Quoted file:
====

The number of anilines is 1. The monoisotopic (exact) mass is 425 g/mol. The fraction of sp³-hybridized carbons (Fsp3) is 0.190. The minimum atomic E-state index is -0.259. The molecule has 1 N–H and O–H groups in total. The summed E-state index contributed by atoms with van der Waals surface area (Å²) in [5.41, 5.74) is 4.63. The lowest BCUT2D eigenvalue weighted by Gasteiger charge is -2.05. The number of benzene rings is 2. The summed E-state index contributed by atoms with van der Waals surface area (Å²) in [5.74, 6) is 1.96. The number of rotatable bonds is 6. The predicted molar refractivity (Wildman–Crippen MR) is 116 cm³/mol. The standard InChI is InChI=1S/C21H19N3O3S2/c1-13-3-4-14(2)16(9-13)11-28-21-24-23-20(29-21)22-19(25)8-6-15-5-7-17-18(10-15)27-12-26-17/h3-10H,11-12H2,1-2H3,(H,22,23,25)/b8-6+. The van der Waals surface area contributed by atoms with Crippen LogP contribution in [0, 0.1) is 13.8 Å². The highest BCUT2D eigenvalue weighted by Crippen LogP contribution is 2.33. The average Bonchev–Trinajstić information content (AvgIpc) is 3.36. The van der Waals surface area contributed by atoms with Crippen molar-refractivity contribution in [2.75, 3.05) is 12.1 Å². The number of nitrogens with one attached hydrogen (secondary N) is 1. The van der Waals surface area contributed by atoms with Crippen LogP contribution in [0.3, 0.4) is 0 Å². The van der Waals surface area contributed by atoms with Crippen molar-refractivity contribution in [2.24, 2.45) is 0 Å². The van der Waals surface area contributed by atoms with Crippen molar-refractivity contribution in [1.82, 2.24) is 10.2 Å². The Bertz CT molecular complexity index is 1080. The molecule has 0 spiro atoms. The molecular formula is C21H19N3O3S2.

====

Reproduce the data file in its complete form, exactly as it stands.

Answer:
The number of anilines is 1. The monoisotopic (exact) mass is 425 g/mol. The fraction of sp³-hybridized carbons (Fsp3) is 0.190. The minimum atomic E-state index is -0.259. The molecule has 1 N–H and O–H groups in total. The summed E-state index contributed by atoms with van der Waals surface area (Å²) in [5.41, 5.74) is 4.63. The lowest BCUT2D eigenvalue weighted by Gasteiger charge is -2.05. The number of benzene rings is 2. The summed E-state index contributed by atoms with van der Waals surface area (Å²) in [5.74, 6) is 1.96. The number of rotatable bonds is 6. The predicted molar refractivity (Wildman–Crippen MR) is 116 cm³/mol. The standard InChI is InChI=1S/C21H19N3O3S2/c1-13-3-4-14(2)16(9-13)11-28-21-24-23-20(29-21)22-19(25)8-6-15-5-7-17-18(10-15)27-12-26-17/h3-10H,11-12H2,1-2H3,(H,22,23,25)/b8-6+. The van der Waals surface area contributed by atoms with Crippen LogP contribution in [0, 0.1) is 13.8 Å². The highest BCUT2D eigenvalue weighted by Crippen LogP contribution is 2.33. The average Bonchev–Trinajstić information content (AvgIpc) is 3.36. The van der Waals surface area contributed by atoms with Crippen molar-refractivity contribution in [2.75, 3.05) is 12.1 Å². The number of nitrogens with one attached hydrogen (secondary N) is 1. The van der Waals surface area contributed by atoms with Crippen LogP contribution in [0.3, 0.4) is 0 Å². The van der Waals surface area contributed by atoms with Crippen molar-refractivity contribution in [2.24, 2.45) is 0 Å². The van der Waals surface area contributed by atoms with Crippen molar-refractivity contribution in [1.82, 2.24) is 10.2 Å². The Bertz CT molecular complexity index is 1080. The molecule has 0 spiro atoms. The molecular formula is C21H19N3O3S2.